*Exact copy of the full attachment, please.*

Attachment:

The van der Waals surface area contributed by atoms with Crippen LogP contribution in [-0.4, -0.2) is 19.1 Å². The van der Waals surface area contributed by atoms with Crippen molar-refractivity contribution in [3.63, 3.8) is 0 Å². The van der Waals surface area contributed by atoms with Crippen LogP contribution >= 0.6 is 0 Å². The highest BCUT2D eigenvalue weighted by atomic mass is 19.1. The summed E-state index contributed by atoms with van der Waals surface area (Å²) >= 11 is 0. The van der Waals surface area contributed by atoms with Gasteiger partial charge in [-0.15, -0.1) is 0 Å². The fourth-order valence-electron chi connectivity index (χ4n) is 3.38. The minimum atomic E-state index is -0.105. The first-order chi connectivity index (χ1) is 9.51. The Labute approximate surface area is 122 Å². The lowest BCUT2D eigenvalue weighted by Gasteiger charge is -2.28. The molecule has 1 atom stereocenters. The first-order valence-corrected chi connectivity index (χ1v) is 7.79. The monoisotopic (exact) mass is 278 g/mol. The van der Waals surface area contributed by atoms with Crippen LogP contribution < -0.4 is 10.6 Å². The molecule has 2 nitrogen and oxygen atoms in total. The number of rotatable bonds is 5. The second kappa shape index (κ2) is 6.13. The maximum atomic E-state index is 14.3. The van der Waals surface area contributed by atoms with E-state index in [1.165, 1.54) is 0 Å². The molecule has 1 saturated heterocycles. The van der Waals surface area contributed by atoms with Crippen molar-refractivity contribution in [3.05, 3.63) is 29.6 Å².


The van der Waals surface area contributed by atoms with Crippen LogP contribution in [-0.4, -0.2) is 19.1 Å². The van der Waals surface area contributed by atoms with Crippen molar-refractivity contribution in [3.63, 3.8) is 0 Å². The van der Waals surface area contributed by atoms with Crippen LogP contribution >= 0.6 is 0 Å². The highest BCUT2D eigenvalue weighted by atomic mass is 19.1. The summed E-state index contributed by atoms with van der Waals surface area (Å²) >= 11 is 0. The van der Waals surface area contributed by atoms with Gasteiger partial charge in [-0.15, -0.1) is 0 Å². The fourth-order valence-electron chi connectivity index (χ4n) is 3.38. The minimum atomic E-state index is -0.105. The first-order chi connectivity index (χ1) is 9.51. The Labute approximate surface area is 122 Å². The lowest BCUT2D eigenvalue weighted by Gasteiger charge is -2.28. The molecule has 1 atom stereocenters. The first-order valence-corrected chi connectivity index (χ1v) is 7.79. The monoisotopic (exact) mass is 278 g/mol. The van der Waals surface area contributed by atoms with Crippen LogP contribution < -0.4 is 10.6 Å². The molecule has 2 nitrogen and oxygen atoms in total. The number of rotatable bonds is 5. The second kappa shape index (κ2) is 6.13. The maximum atomic E-state index is 14.3. The van der Waals surface area contributed by atoms with E-state index in [1.165, 1.54) is 0 Å². The molecule has 1 saturated heterocycles. The van der Waals surface area contributed by atoms with Crippen molar-refractivity contribution in [3.05, 3.63) is 29.6 Å².